2C Drugs

2C drugs – such as 2CB, 2CI and 2CE – are designer drugs that have both hallucinogenic and stimulant properties.

What are 2C drugs?

2C drugs are a group of synthetic psychedelic drugs first synthesized in the 1970s as a therapy aid. 2C drugs come in multiple forms including 2C-E, 2C-I, 2CT-7, and 2C-B which is the most commonly used version available today. 

2C-B (2,5-dimethoxy-4-bromophenethylamine) is a psychedelic phenylethylamine derivative, structurally similar to mescaline. It is a serotonin receptor partial agonist that is widely used in the rave and club scene owing to its combination as both a stimulant and hallucinogen.[1] 

Many users have likened 2C-B as having similar effects to both MDMA and LSD, creating a euphoric high similar to stimulants while also causing mild hallucinations similar to ketamine or mescaline. The way 2C-B interacts with the brain and its ability to mimic serotonin reactions have also led to the drug being likened to antidepressants

The drug is most commonly snorted in its powder form and is also taken orally via a pill.

Other names for 2C drugs

  • 2-CB
  • 2-CE
  • 2-CI
  • 2-CP
  • 2-CT
  • 7-UP
  • Seventh-Heaven
  • T-7, Tripstacy
  • Tussi
  • Nexus
  • Bromo
  • Toonies
  • Performax
  • 2s
  • Spectrum
  • Utopia
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What do 2Cs look, smell, and taste like?

Appearance

2C drugs often come in the form of small pills or powder. The pill and powder forms of the drug are usually white, though vibrant pink versions of both, especially for 2C-B, have become popular. 

A liquid version of 2C-I that is applied to the tongue via a pipet has also been reported, though far less common. 

Taste/smell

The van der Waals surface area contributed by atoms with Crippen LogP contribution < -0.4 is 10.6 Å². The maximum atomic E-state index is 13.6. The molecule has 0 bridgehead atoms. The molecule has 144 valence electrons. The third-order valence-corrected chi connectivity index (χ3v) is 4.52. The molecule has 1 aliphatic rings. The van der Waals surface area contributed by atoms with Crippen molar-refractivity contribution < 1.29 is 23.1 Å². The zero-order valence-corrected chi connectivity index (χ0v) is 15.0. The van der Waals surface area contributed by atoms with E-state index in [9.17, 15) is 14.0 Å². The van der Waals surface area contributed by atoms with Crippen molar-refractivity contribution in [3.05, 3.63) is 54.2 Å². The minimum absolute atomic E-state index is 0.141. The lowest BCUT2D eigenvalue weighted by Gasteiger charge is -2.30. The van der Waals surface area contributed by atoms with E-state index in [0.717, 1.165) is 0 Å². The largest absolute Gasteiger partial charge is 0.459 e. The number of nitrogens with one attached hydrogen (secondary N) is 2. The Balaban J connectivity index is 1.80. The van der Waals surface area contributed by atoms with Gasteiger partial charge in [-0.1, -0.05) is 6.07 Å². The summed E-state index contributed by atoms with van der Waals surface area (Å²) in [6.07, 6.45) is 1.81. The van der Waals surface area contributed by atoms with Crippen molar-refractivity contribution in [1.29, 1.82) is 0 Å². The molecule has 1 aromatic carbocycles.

When snorted, 2C drugs are reported to have a chemical smell and taste similar to gasoline or pure cocaine. Some users have reported a burning sensation when snorting the drug and those who have taken 2C pills have reported little to no taste/smell.

2C drugs became a popular alternative for MDMA users when the drug was made illegal in 1984. In the US today, 2C-B and other variants are classed as Schedule I substances by the Drug Enforcement Administration (DEA) under the Controlled Substances Act. This means the drug has no medical benefit and has a high potential for abuse.

How does 2C make you feel?

2C drugs are fairly unique as they exist primarily as a hallucinogen but also produce effects similar to stimulants like cocaine or MDMA. 

The hallucinogenic properties of 2C drugs can cause a distorted sense of reality as well as dissociation and hallucinations, similar to ketamine.

The stimulant properties can cause alertness, increased sociability, and the ability to stay awake longer. 

Common effects of 2C drugs include:

  • Alertness

  • Heightened awareness of colors and sound

  • Increased sexual arousal

  • Euphoria

  • Increased well-being

  • Hallucinations (if taken in large doses)

  • Increased heart rate

  • Raised blood pressure

2C-B cost

2C-B and other variants have risen in popularity over the past 20 years and have seen a sharp incline in illegal production and distribution alongside other hallucinogens. 

This has also led to an increase in street price, with many users seeking the drug out via the dark web. 

According to DEA research, a single pill of 2C-B has a street price of between $10 and $30 and a gram of powder can be purchased online for between $100 and $300.

Can I get addicted to 2C-B?

Like other forms of hallucinogens, 2C drugs are not widely considered to be addictive as they do not cause physical or psychological dependence. However, as 2C is also a central nervous system stimulant it does interact with neurotransmitters associated with addiction. 

Reported cases of 2C addiction are extremely rare and tend to be part of a larger pattern of substance abuse that involves addictive behaviors towards more common substances of abuse. If you or someone you know is struggling with 2C dependence or any substance use disorder, then it is important to seek treatment via a dedicated rehab specialist. Visit our rehab directory today to find an addiction treatment center near you.